Rock of Ages, Cleft for Me #5

I’ve flattened some of the sevenths to make them 2 72-EDO steps lower. That makes the Eb sound better as the seventh of an F Major dominant chord in measures 13, 17, 19, 20, 24, 27, 37, and 41. The rest of the Eb’s are a 4:3 above the Bb major key, and they don’t sound so hot with a flatted Eb. I don’t care for the 21/16 that results from that discord.

Or download here: Rock of Ages, Cleft for Me.

Cleft for Cleft for Me Rock of Me of Ages Cleft Ages Rock Cleft for Cleft for Me for

Recall that the Markov Chain Drunkard’s Walk algorithm is one where the next step is either to left or right in a sequence. In this case, I’ve applied it to the Rock of Ages Hymn. The preprocessor chooses to start with one of the many chords in the hymn, and goes either forward to the next chord in the sequence or back one. Repeat for a while. This was hard to do, but I think the effect is interesting. I might try to use it more, now that I finally figured out how to code it.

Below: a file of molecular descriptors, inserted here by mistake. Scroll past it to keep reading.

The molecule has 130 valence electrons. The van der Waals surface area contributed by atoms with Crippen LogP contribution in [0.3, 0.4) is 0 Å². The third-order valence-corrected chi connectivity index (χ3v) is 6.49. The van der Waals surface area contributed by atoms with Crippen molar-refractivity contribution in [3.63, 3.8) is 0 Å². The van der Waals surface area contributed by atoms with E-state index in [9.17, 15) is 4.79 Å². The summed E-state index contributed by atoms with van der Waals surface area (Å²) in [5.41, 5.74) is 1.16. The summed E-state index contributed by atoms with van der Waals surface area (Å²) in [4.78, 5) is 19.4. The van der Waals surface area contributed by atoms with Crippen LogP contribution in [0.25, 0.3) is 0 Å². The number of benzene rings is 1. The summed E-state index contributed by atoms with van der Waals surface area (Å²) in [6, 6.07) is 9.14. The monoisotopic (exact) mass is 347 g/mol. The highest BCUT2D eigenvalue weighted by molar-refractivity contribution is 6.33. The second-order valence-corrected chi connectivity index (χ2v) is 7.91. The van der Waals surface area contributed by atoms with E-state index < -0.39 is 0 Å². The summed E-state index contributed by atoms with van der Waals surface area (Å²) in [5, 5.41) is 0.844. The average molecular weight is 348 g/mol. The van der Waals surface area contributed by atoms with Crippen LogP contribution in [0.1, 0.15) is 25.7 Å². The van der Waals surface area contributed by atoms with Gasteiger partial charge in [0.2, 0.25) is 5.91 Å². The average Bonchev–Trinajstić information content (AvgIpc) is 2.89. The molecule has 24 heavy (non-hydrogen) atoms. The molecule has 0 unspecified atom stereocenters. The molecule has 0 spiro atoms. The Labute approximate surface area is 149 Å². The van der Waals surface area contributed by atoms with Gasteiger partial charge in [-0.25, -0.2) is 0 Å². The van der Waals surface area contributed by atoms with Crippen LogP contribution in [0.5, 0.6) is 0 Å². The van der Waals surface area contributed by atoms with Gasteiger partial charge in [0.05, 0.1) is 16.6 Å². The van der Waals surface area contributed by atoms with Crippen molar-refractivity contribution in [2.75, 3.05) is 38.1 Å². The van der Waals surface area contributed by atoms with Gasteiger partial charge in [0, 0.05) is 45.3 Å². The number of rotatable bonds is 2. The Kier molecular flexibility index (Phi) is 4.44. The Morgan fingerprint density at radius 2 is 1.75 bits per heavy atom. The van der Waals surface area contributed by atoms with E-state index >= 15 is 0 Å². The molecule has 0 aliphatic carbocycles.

Or download here: Rock of Ages, Cleft for Me.

New Variations

I’ve added some new variations involving many more slides, trills, and shorter repetitions. The piece starts out the same, but by the third measure (about 60 seconds in) the piece gets more sparse. I then goes back and forth between the sparse and dense alternatives. Drunkard’s Walk determines the path. The rhythm is back to a constant one at this point.

Or download here: Jesus, All My Gladness.

A Drunkard’s Walk Through a Golden Ratio Sequence

I can set the tempos that are available to any numbers, and in this case the numbers are in a Golden Ratio:

.tempof1 q2400
.tempof2 q1483
.tempom1 q917
.tempom1 q567
.tempos1 q350

The preprocessor can pick any tempo from those beats per minute, and Csound moves from one to another over time. The effect is to always be speeding up or slowing down to one of those steps.
And it moves to either the next or previous one in the series, like a Markov Chain Drunkard’s Walk algorithm.

Or download here: Jesus, All My Gladness.